The court held that a strong trade mark is one which immediately invokes in the minds of the consumers the identity of origin of the said goods or services. The court observed that a distinctive character in a trademark ought to assessed in relation to (a) the goods and services in question; and (b) the presumed expectations of the class of persons/consumers who are reasonably well informed and observant. Therefore, irrespective of the fact whether the trade mark sought to be registered is being used independently or in along with other marks as long as it is capable of creating a recall value it is capable of being registered. In the case of a shape (for registration as a trademark), it was observed that the shape should be so distinct that the consumers can simply by looking at the shape relate to the origin (i.e. Kit-Kat). This also means that no other mark should be present on such shape, it has to be seen independently (for instance, Toblerone has registered its shape as trade mark).

2.Whether Article 3(1) (e) of the Directive 2008/95 precludes registration as a trademark of a sign that consist of shape of goods where the shape contains three essential features, one of which results from the nature of goods themselves, and two of which are necessary to obtain technical result?

It was stated by the CJEU that for a shape (consisting of three essential features (one of which results from the nature of goods themselves, and two of which are necessary to obtain technical result) to be precluded it was necessary to prove that at least one of the grounds specified under Article 3(1) (e) is completely applicable to shape sought to be registered.

3.Whether Article 3(1) (e) must be interpreted to refer only to the manner in which the goods at issue function or also to the manner in which they are manufactured?

The court clarified that wording of the provision made a reference only to the shape of the goods that were obtained as a technical result, there had been no mention of process in which the goods were manufactured. Hence, the same did not have to be taken into consideration.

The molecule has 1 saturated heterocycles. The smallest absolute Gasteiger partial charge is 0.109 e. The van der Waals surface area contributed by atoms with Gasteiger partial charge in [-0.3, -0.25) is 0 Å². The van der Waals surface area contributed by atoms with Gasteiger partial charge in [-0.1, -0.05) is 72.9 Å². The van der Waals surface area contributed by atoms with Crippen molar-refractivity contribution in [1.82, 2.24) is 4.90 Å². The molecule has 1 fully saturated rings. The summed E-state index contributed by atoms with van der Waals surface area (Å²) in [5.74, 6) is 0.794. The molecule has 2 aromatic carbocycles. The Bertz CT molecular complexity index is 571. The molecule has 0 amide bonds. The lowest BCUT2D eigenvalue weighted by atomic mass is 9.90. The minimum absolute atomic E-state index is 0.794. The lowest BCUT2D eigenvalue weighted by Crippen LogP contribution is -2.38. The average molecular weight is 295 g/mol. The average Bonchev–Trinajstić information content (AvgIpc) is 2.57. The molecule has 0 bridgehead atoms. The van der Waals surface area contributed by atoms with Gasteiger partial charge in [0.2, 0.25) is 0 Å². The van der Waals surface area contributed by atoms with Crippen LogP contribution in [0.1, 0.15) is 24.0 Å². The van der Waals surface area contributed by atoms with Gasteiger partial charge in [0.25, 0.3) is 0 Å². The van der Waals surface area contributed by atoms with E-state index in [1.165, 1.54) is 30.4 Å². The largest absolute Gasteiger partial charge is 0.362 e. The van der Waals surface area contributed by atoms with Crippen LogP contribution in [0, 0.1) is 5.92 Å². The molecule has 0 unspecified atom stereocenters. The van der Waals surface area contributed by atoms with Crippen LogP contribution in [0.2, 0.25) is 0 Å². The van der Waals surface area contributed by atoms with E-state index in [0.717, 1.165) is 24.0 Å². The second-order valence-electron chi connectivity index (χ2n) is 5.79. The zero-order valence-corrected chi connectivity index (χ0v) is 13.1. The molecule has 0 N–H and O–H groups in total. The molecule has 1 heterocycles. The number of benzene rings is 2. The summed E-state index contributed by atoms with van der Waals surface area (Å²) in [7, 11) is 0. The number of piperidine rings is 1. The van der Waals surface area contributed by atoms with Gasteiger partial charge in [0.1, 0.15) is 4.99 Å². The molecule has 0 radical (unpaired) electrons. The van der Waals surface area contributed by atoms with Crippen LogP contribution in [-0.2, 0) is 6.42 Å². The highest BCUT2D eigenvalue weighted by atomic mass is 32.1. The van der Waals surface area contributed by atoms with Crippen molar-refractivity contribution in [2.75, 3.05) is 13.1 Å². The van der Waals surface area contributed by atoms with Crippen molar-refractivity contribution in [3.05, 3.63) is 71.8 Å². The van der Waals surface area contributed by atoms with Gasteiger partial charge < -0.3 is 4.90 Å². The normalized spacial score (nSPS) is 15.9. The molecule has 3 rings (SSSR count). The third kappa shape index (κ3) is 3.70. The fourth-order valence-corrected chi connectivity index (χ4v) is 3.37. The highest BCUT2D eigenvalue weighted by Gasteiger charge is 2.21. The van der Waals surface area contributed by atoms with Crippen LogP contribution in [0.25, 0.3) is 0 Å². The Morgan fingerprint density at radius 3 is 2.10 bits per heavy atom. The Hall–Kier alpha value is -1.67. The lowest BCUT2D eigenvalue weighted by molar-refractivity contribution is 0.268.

The matter is now left to be decided finally by the English High Court.


If one reads the CJEU guidance it becomes quite clear that Nestle will not succeed in its attempt to trademark its shape, the reason being that there is no evidence that has been shown (conclusively/convincingly) that the consumers identify the four ‘finger’ shape exclusively with Kit Kat [the mark Kit Kat is visible on the shape, the shape is not seen in isolation]. Secondly, the examiner had concluded that shape of the good (chocolate) was basically to achieve the technical result of breaking the wafers (the grooves make it easier to break the chocolate) therefore, it will be falling within the ambit of Article 3(1)(e). If the English High Court rejects the Application (of Nestle) [which is highly possible] there might be a rise in imitators of the shape of Kit Kat, much to the concern of Nestle. A very interesting conclusion that can be drawn from this decision is that if manufacturers are cautious and advertise their product based on their shape alone (no branding over the shape) then they can successfully register it as a trademark giving them a much broader protection and preventing imitators of their product’s unique shape.

(Udita is pursuing Masters in Intellectual Property and Technology Laws from National University of Singapore. She is a graduate of Gujarat National Law University and writes regularly on


[1] Directive to approximate the laws of the Member States relating to trade marks.

[2] 3C-215/14

[3] [2013] EWHC 16 (Ch).

[4] Media, N. (2015). CJEU issues mixed ruling in Kit Kat shape row. [online] Available at: [Accessed 19 Sep. 2015].